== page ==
Half of the sleep deprived teenager’s parents blame electronics

National poll: 43 percent of parents say their teen has trouble falling asleep or staying asleep; social media and cell phones cited as top reasons.

In societies the world over, teenagers are blamed for staying up late, then struggling to wake up in the morning. While it’s true that plenty of teenagers (like many adults) do have bad bedtime habits.

Most of the teenagers say they almost always wake up during the night to look at or post messages on social media. And a new study by the University of Michigan suggests that 56% of parents of sleep-deprived teens blame this use of electronics for their child’s shut-eye.

The new report depends on responses from a nationally representative household survey that included responses from 1,018 parents with somewhere around one child 13-18 years of age.

Forty-three percent of parents report that their teen struggles to fall asleep or wakes up and can’t get back to sleep, according to the C.S. Mott Children’s Hospital National Poll on Children’s Health at the University of Michigan. A fourth of these parents say their child experiences occasional sleep problems (one to two nights per week) while 18 percent believe their teen struggles with sleep three or more nights per week.

Not being able to stay off electronics – including social media and cell phones – was the no.1 reason parents cited for sleep disturbance.

Other reasons included irregular sleep schedules due to homework or activities (43 percent), worries about school (31 percent), and concerns about social life (23 percent). Ten percent of parents say their teen’s sleep problems are related to a health condition or medication, cited more often by parents of teens who experience frequent sleep problems.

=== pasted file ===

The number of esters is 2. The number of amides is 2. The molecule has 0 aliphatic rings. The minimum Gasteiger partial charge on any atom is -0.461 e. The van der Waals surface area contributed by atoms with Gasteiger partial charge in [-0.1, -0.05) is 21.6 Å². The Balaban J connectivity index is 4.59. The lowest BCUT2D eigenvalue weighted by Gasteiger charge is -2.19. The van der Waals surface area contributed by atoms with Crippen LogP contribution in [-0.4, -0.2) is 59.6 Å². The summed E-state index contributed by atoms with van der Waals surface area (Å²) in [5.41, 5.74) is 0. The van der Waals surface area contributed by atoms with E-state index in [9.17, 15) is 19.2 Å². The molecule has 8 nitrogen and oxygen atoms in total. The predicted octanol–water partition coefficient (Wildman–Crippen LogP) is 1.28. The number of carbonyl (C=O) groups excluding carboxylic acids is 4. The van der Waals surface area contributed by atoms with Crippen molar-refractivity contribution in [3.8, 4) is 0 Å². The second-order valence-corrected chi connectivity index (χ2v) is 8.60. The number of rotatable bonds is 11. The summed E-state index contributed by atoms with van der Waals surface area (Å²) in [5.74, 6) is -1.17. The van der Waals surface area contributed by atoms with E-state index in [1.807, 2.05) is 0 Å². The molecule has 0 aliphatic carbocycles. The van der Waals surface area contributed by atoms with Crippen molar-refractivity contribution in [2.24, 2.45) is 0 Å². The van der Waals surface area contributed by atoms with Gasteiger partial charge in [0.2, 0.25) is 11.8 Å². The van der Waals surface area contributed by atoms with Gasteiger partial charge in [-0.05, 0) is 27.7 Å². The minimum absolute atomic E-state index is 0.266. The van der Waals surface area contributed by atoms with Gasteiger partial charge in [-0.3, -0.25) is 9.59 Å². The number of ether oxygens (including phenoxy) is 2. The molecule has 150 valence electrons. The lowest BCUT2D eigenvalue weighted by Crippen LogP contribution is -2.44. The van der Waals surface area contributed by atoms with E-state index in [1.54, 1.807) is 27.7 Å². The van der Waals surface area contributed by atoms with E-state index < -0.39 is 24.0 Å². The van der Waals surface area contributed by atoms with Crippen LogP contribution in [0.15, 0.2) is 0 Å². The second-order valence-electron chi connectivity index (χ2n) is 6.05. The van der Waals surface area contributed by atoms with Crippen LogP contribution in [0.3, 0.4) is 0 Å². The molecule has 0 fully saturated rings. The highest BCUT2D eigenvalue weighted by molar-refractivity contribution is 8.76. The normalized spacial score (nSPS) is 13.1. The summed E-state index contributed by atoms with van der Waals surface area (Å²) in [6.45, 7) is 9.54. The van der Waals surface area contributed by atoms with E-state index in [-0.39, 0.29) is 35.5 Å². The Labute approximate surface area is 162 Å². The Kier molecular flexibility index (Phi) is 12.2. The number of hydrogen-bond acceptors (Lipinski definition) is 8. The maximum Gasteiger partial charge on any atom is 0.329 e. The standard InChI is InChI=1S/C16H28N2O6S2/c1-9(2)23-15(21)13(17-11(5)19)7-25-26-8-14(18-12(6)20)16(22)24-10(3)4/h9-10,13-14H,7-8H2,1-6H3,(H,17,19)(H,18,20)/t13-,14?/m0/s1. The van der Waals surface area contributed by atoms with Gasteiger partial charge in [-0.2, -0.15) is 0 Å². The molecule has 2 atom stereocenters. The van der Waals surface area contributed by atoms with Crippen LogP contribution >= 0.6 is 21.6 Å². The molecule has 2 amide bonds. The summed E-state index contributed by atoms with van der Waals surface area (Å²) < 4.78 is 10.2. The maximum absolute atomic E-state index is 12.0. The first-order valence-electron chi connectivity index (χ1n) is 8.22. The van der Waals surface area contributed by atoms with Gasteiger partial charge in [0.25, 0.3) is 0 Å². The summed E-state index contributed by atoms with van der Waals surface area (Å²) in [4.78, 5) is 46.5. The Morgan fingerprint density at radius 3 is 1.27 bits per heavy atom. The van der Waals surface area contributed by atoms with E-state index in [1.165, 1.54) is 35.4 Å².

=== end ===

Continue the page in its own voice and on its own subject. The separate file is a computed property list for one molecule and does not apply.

Poll co-director Sarah Clark, M.P.H said, “This poll suggests that sleep problems are common among teens and parents believe the late-night use of electronics is the main contributor. Teens’ hectic schedules and homework load, as well as anxiety about school performance and peer relationships, also are seen by parents as contributing to sleep problems.”

Parents surveyed say they’ve urged their teen to attempt distinctive techniques at home to help with sleep issues, incorporating constraining caffeine at night (54 percent), turning off electronics and phones at sleep time (53 percent), having a snack before bed (44 percent), and natural or herbal remedies, for example, melatonin (36 percent). A quarter of parents (28 percent) say their teen has attempted some kind of drug to address sleep issues.

When doctors recommended medication for teens’ sleep problems, it was twice as likely to be prescription sleep medication rather than over-the-counter sleep or “nighttime” medicine, parents recalled. Yet parents rated over-the-counter sleep medicine as safer for teens than prescription sleep medicine.

Clark said, “Parents whose teens continue to have frequent sleep problems, despite following recommendations for healthy sleep hygiene, may want to talk with a health care provider, particularly when considering which type of medication to try. Inadequate or disrupted sleep can have long-lasting health effects that go beyond moodiness and irritability for teens.”

“Sleep-deprived teens may have difficulty concentrating in school and those who drive have an increased risk of auto accidents. Inadequate sleep has also been linked to health problems ranging from obesity to depression.”

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